Study into lights and turf at school fields gets Newport-Mesa board’s OK

The Newport-Mesa Unified School District board approved an agreement Tuesday for a feasibility study to install permanent sports lighting and artificial turf at three Costa Mesa school sites.

The district is paying Riverside-based architectural firm Ruhnau Ruhnau Clarke $45,000 for the effort.

The district received the funds from the city of Costa Mesa, after the city council approved the allocation in April with the goal of making athletic fields available year-round at Kaiser Elementary School, Davis Magnet School and Parsons Field.

Parsons, though rented by the Waldorf School of Orange County, is owned by the district.

Ruhnau Ruhnau Clarke’s study will evaluate the project’s cost, create a timeline and examine various environmental issues.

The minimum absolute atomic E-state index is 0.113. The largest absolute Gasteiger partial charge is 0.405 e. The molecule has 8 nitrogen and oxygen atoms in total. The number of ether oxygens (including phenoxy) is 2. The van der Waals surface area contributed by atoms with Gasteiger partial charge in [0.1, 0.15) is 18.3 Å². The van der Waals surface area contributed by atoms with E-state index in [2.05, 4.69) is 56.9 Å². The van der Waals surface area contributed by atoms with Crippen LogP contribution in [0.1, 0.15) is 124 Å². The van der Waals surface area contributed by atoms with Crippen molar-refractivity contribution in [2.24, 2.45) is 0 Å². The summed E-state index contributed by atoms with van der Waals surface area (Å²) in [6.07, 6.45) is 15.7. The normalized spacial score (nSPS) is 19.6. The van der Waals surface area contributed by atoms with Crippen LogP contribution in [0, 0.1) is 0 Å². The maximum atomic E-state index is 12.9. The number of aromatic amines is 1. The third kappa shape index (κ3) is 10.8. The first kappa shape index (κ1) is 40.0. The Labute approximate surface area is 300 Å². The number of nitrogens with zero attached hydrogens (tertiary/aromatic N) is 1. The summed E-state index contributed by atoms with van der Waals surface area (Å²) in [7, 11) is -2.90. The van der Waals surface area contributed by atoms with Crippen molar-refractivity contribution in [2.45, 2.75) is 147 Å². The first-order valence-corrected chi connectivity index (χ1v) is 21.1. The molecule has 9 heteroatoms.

At Kaiser, the study will evaluate lighting two baseball fields and a third field, as well installing artificial turf.

Davis Magnet’s study will include a proposal to construct a parking lot connecting visitors to other nearby lots.

Costa Mesa officials have said lighting the three sites makes the most geographical sense, as they’re located in northern, eastern and western slices of the city.

At some fields, the city supplies portable lights, but their power generators have been problematic because of noise and exhaust. The portables also require fencing when used for extended periods of time.

Costa Mesa officials believe installing permanent lighting, rather than continuing to use portables, will curb the amount of unwanted light spilled onto adjacent residences. They also favor artificial turf because it reduces water use and maintenance needs.

According to city documents, should the studies determine that the new lights and turf are workable, another agreement with more specific conditions would need to be negotiated and approved by both the school board and council.

The city also plans to seek input from the schools’ neighbors on the project.

Daily Pilot staff writer Luke Money contributed to this report.

Daily Pilot staff writer Luke Money contributed to this report.